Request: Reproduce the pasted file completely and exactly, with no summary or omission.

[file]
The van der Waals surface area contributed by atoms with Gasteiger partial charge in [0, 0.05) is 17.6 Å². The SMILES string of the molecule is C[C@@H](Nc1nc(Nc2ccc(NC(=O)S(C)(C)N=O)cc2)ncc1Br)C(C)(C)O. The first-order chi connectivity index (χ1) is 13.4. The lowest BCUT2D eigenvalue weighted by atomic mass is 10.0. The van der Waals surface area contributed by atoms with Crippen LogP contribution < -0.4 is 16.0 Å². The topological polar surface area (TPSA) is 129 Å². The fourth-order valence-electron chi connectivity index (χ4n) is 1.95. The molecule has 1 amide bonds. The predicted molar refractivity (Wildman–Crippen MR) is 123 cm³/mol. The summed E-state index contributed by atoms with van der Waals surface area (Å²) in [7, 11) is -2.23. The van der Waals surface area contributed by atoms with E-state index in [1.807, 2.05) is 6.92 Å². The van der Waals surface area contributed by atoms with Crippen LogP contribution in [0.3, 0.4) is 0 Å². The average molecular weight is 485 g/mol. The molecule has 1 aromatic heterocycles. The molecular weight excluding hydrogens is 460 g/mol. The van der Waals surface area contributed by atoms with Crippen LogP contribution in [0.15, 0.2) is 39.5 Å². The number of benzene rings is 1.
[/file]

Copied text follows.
The van der Waals surface area contributed by atoms with Gasteiger partial charge in [0, 0.05) is 17.6 Å². The SMILES string of the molecule is C[C@@H](Nc1nc(Nc2ccc(NC(=O)S(C)(C)N=O)cc2)ncc1Br)C(C)(C)O. The first-order chi connectivity index (χ1) is 13.4. The lowest BCUT2D eigenvalue weighted by atomic mass is 10.0. The van der Waals surface area contributed by atoms with Crippen LogP contribution < -0.4 is 16.0 Å². The topological polar surface area (TPSA) is 129 Å². The fourth-order valence-electron chi connectivity index (χ4n) is 1.95. The molecule has 1 amide bonds. The predicted molar refractivity (Wildman–Crippen MR) is 123 cm³/mol. The summed E-state index contributed by atoms with van der Waals surface area (Å²) in [7, 11) is -2.23. The van der Waals surface area contributed by atoms with E-state index in [1.807, 2.05) is 6.92 Å². The van der Waals surface area contributed by atoms with Crippen LogP contribution in [0.3, 0.4) is 0 Å². The average molecular weight is 485 g/mol. The molecule has 1 aromatic heterocycles. The molecular weight excluding hydrogens is 460 g/mol. The van der Waals surface area contributed by atoms with Crippen LogP contribution in [0.15, 0.2) is 39.5 Å². The number of benzene rings is 1.